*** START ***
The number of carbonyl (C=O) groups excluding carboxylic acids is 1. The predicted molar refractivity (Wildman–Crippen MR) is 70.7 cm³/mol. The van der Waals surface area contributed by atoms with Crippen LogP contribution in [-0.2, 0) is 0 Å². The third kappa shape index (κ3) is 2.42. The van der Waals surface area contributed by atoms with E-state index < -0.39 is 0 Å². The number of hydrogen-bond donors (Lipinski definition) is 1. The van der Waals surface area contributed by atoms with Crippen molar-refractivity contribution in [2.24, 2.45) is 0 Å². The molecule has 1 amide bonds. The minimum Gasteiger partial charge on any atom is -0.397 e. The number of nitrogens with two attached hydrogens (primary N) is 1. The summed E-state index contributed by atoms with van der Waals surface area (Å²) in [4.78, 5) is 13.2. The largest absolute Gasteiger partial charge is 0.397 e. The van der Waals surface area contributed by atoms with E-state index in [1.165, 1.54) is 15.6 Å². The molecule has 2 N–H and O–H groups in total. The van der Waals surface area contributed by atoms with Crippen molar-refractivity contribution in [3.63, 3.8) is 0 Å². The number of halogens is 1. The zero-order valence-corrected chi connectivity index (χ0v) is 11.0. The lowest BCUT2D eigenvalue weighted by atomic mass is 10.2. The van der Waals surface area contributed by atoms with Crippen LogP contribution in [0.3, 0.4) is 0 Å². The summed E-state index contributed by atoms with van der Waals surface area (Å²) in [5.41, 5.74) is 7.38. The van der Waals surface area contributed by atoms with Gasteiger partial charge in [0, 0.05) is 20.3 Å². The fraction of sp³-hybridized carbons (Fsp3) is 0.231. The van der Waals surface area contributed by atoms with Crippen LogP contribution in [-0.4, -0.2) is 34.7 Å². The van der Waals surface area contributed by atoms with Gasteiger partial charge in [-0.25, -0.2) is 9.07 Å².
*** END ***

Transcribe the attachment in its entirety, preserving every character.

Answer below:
The number of carbonyl (C=O) groups excluding carboxylic acids is 1. The predicted molar refractivity (Wildman–Crippen MR) is 70.7 cm³/mol. The van der Waals surface area contributed by atoms with Crippen LogP contribution in [-0.2, 0) is 0 Å². The third kappa shape index (κ3) is 2.42. The van der Waals surface area contributed by atoms with E-state index < -0.39 is 0 Å². The number of hydrogen-bond donors (Lipinski definition) is 1. The van der Waals surface area contributed by atoms with Crippen molar-refractivity contribution in [2.24, 2.45) is 0 Å². The molecule has 1 amide bonds. The minimum Gasteiger partial charge on any atom is -0.397 e. The number of nitrogens with two attached hydrogens (primary N) is 1. The summed E-state index contributed by atoms with van der Waals surface area (Å²) in [4.78, 5) is 13.2. The largest absolute Gasteiger partial charge is 0.397 e. The van der Waals surface area contributed by atoms with E-state index in [1.165, 1.54) is 15.6 Å². The molecule has 2 N–H and O–H groups in total. The van der Waals surface area contributed by atoms with Crippen molar-refractivity contribution in [3.63, 3.8) is 0 Å². The number of halogens is 1. The zero-order valence-corrected chi connectivity index (χ0v) is 11.0. The lowest BCUT2D eigenvalue weighted by atomic mass is 10.2. The van der Waals surface area contributed by atoms with Crippen LogP contribution in [0.3, 0.4) is 0 Å². The summed E-state index contributed by atoms with van der Waals surface area (Å²) in [5.41, 5.74) is 7.38. The van der Waals surface area contributed by atoms with Gasteiger partial charge in [0, 0.05) is 20.3 Å². The fraction of sp³-hybridized carbons (Fsp3) is 0.231. The van der Waals surface area contributed by atoms with Crippen LogP contribution in [-0.4, -0.2) is 34.7 Å². The van der Waals surface area contributed by atoms with Gasteiger partial charge in [-0.25, -0.2) is 9.07 Å².